In an attempt to send a clear message to the Republic of Turkey regarding blatantly rejecting any form of interference in Egyptian affairs, Egypt summoned the Saudi ambassador in Cairo Abdel Aziz Qattan to warn him about suspending ties with the sisterly country should the latter not refrain from airing Turkish soap operas.
National Egyptian television channels set the trend by announcing boycotting Turkish soaps and suspending their broadcast of any drama series produced by the Middle Eastern country.
National independent and strictly patriotic CBC channel issued a disclaimer clarifying to its viewers that the two dubbed foreign series it’s currently broadcasting are both not, God forbid, Turkish.
“Lara is a Croatian soap and the Princess of the Palace is a Brazilian one,” CBC said defensively.
Foreign ministry spokesman said the ministry couldn’t help but follow in the footsteps the channels’. “We told Qattan that should Saudi satellite network MBC not halt its import of misleading Turkish soaps, we would be forced to suspend MBC from the Nilesat and sever our ties with Saudi Arabia altogether.”
General Commander of the armed forces Abdel Fatah Al-Sisi had thanked Saudi Saudi King Abdullah bin Abdulaziz Al-Saud for vowing in a televised statement released on Friday that his country stands with Egypt against terrorism.
“However,” the foreign ministry spokesman said, “Saudi Arabia’s support is incomplete as long as they harbour such dangerous drama series on their channels and pay Turkey loads of money for their broadcast.”
The ministry spokesman explained that Turkish series captivate the minds of Egyptians, especially women, through the use of eye-candy and romantic metaphors.
“This captivation sells the idea of the ‘Turkish lifestyle’ to Egyptians,” the spokesman said. He added that such a grave matter makes Turkey capable of brainwashing all Egyptians into adopting the Turkish lifestyle. “This has clearly critical repercussions on the situation in Egypt since, needless to say, the Turkish lifestyle promotes Islamist political parties at the expense of the patriotic military.”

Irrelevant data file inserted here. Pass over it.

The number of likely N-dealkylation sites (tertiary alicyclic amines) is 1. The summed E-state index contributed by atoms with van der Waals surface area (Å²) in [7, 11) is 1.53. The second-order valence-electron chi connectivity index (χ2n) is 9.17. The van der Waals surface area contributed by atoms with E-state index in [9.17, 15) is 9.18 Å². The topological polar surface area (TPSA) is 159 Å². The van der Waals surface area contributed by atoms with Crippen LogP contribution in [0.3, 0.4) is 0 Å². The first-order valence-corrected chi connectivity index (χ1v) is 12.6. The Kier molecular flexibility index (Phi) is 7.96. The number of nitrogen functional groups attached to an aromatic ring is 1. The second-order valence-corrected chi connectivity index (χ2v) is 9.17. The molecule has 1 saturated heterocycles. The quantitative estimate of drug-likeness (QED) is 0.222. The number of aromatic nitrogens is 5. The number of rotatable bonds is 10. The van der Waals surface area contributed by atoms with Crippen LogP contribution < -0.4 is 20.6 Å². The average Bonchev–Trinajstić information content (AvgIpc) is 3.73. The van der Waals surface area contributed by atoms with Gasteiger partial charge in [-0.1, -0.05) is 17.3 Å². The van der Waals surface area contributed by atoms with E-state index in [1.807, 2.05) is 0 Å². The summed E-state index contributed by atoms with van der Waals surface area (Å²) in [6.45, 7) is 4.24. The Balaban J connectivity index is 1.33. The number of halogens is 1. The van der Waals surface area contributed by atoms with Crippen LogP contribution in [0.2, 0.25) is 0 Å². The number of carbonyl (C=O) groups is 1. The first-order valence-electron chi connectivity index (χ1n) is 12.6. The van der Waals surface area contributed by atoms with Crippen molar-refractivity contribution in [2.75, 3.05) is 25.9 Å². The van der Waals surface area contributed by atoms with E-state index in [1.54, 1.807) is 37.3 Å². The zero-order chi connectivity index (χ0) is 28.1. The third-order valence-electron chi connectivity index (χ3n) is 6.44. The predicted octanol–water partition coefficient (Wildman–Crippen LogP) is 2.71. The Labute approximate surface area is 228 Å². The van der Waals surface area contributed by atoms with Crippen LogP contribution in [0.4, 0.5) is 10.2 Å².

The spokesman said the Egyptian foreign ministry is currently spearheading a grand campaign to promote “national drama products” and help them swipe “Turkish drama” off the small screen.
“We have started a campaign called ‘Egyptian actors are more romantic than Turkish ones’,” the spokesman said, adding that the campaign is expected to swiftly pick up momentum, especially that patriotic and simultaneously romantic actresses such as Elham Shaheen and Nadia El-Gendy resiliently stand behind it.
On whether Hollywood products would also be banned from broadcasting in Egypt in light of the White House’s current anti-military stance, the ministry spokesman stammered before the telephone line broke.
Turkish drama has boomed in Egypt since 2008, when the highly viewed MBC network began broadcasting the romantic Turkish series Noor (Gumus), dubbed in the Syrian dialect. The series was the start of several bilateral ties between both states, which included heavy touristic cooperation and a huge fan base for Turkish male actors.